I shoot birds in flight with a 1DX MII. Fast lock-on and tracking, with the long lenses. Probably one of the best systems going for this type of photography. I had the Sony a7R II which I loved and the a6500. Neither one could lock-on and track as fast as the Canon, but they weren't far behind. When I didn't need the extra speed, they were great. The problem is this. If this new Sony is everything they say it is and we find it can compete with my 1DXMII or the D5's as far as with lock-on and tracking along with the 14 fps. I would consider this camera. When I have a problem with any Canon gear, it's almost fixed and returned before I even ship it out. Canon service is next to none. Sony? I've heard some horror stories with trying to get them to fix a camera or lens. Must say though, both Sony cameras that I had never given me a problem. The other issue, of course, is that I have Canon glass, but it worked fairly good with the adapters, but again not up to the speed of the 1DX. Also, Sony was weak in their selection of lenses.

I think mirrorless is the future and Sony and Fuji are coming on strong, but when the time is right, Canon isn't going to leave us high and dry, and I doubt Nikon well either. They will probably come out with a FF mirrorless camera that will compete with the Sony type cameras when they feel the new merrorless system will bypass our mirror flapping noisy cameras.  And hopefully, they will allow us to continue to use our existing lenses.  If Sony can step up to the plate with improving Warranty and repair times and prove that they can take on the big fast Nikons and Canons, more power to them. Competition is good.

I shoot birds in flight too. I prefer Browning to Sony for that

Very impressive camera, but I bought my A7 for under $1000.00 in order to get full-frame at a great price. I don't need any more camera than I have, but when (NOT if) it dies, do I, a non-professional enthusiast, have to put out $4500 to replace it? Don't think so! Nikon's DF will look much more attractive at that point, and can use the M mount and legacy lenses I have. Sony may be shooting itself in the foot with the non-pro market.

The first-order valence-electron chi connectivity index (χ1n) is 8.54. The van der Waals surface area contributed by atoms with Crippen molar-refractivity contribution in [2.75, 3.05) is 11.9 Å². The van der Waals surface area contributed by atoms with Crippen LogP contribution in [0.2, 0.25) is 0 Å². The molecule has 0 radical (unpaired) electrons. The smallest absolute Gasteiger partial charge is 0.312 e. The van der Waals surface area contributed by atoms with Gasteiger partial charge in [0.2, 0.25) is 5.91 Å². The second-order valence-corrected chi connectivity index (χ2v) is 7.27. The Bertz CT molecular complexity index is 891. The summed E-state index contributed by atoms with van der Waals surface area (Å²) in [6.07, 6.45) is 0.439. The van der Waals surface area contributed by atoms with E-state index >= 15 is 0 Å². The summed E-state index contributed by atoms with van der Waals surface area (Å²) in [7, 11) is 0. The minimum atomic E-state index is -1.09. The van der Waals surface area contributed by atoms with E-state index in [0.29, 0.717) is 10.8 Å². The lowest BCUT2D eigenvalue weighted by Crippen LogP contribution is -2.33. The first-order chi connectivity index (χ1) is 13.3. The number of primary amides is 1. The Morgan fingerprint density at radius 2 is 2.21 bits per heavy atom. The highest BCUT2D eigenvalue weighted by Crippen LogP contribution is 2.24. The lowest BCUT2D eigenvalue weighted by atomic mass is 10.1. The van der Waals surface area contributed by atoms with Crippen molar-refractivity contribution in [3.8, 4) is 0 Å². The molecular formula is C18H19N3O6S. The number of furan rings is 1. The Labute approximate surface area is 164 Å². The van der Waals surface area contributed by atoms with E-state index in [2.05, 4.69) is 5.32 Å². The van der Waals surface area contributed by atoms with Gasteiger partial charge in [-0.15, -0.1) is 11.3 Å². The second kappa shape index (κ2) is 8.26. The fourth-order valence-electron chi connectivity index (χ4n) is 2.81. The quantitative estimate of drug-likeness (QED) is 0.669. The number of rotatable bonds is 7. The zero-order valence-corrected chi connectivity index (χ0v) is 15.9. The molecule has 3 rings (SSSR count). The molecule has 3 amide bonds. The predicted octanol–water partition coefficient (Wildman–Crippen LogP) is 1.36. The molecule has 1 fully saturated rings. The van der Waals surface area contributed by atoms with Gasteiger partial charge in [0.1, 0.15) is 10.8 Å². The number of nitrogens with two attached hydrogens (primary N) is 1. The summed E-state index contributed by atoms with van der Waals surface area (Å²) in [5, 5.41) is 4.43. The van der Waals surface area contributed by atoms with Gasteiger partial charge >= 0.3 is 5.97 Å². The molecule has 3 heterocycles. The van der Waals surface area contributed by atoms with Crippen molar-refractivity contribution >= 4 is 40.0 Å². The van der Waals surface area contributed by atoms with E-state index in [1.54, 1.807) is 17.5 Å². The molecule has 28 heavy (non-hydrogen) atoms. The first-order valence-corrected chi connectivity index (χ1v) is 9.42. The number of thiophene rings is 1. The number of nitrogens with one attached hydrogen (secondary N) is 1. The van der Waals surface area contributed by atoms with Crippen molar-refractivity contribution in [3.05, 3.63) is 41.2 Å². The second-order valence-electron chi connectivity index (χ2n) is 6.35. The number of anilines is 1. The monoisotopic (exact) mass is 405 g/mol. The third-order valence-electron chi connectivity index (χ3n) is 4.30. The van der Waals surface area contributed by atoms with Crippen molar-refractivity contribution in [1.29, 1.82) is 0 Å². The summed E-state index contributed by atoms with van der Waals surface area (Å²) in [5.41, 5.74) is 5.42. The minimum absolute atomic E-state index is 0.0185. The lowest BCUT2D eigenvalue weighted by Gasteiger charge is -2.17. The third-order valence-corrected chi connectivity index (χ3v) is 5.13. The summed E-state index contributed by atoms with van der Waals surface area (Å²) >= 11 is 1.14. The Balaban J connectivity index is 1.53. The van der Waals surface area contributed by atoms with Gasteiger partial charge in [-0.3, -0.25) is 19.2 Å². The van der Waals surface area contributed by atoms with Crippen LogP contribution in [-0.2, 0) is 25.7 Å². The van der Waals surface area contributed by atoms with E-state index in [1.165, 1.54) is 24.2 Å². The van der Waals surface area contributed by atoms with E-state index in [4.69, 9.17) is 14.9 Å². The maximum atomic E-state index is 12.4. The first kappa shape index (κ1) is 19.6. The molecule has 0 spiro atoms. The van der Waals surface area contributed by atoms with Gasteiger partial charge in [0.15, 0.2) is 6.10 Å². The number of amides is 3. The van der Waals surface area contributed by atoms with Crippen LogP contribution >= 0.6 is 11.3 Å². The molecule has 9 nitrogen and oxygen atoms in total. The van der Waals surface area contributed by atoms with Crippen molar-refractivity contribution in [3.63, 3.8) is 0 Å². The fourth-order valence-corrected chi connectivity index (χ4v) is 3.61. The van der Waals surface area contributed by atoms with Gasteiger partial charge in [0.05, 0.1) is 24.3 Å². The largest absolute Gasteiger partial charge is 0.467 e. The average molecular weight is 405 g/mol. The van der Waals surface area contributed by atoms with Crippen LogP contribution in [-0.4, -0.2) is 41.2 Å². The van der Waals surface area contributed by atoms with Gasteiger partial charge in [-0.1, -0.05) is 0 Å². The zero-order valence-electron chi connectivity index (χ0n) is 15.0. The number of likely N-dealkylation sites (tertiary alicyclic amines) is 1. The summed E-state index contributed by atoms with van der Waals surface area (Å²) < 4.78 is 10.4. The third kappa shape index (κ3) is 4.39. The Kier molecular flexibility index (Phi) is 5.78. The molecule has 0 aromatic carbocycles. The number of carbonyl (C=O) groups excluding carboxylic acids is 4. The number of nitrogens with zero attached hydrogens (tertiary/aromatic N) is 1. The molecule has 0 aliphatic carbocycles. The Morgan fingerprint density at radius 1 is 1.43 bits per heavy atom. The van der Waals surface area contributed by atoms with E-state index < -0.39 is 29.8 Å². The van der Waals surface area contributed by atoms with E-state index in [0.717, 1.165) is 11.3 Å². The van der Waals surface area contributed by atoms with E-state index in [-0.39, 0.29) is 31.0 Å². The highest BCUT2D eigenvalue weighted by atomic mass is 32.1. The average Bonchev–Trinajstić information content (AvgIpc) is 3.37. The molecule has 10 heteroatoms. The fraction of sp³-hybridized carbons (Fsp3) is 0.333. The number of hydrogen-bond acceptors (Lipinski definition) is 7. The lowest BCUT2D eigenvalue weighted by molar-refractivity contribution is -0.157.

I did not play in the Super Bowl - I do not need a Super Bowl jersey.

When I do play in the Super Bowl, I will be wearing my very owm Super Bowl jersey.

wow....that price is wayyyyyyyyyyyyyyyyyyyyyy (x1000) too steep.  i was waiting for this camera to be announced before i made a decision.  sony made it for me.

Canon 1dx ii is 6 grand , and doesnt do 20 fps how do you figure Sony a9 is to expensive?

Funny how you didn't consult us professionals before you made "improvements aimed directly at the professional".
I had an a900 and several Zeiss lenses when I realized you were never going to give me an upgrade path but rather what your bean counters thoought would be improvements. So I dumped all my Sony equipment, at considerable loss, and bought all Nikon. WHAT A DIFFERENCE. I no longer have to fight with my images to get what i want out of them.
Only hobbyists and professional wannabes asked you for a mirrorless viewfinder, so now you are stuck with them! 

And $4500??!!! You are going UP in price while everyone else goes DOWN??!!! Good luck with that. 

Dumping Sony and buying Nikon: One of the smartest decisions of my life!

Good for you, Fred.  Your wife, Ethel, hinted that you were a jerk and you just proved it!

He is right. Who wants a $4500 mirrorless camera? The range of Nikon lens is so much better.

It's amazing such ignorant uneducated comments regarding this breakthrough camera.  Just wait to see how many educated talented bleeding edge PRO's want and will own this camera and many will make the switch from Nikon and Canon becuse of this exact body...if you can't see that you are clueless individuals.  People can't get what this $4500 body can from Nikon's top of the line flagship D5....which is another $2k plus much larger and heavier and shoots slower and NO silent shutter, etc.  So to respond plenty want a $4500 mirrorless camera and already know tons of people who pre-ordered!  And again clueless people you can use Nikon and Canon glass on this body too!  

Technology it seems goes both ways. I'm married to Canon once thought to give it up and move to Nikon. I sometimes wish for some  niceties that come with technology then I recall my film period and do consider I have so much all to nice better stay home with Canon I am not a full time pro but do sell my work on a T2i a 580 ex and some glass it does the trick nioce and smooth.. this prive..... some like it hot..... ;) regards. to all.

Just give me a camera with 16 stops of dynamic range and I will be happy.  Will probably spend the money to update Red to Dragon and keep my Sony equipmnent on the shelf and hope for better.

Yup, made the same move. Sold my Sony and purchased a Nikon D810. No regrets. 

Don't let Jason Laniere hear you guys.

Keeping them both, and all the other ones

Real pros just move on. Any one what a Hasselblad 500ELM, CM, I have like 5 of each, lens? . Pros just save equipment and buy more, that's all. If anyone would like to buy Bogen tracks and studio lighting let me know, I have tones of equipment from the last 35 years of a professional photographers life. Currently retired.. yes I'd say I've spent about 400k in 35 years of fun.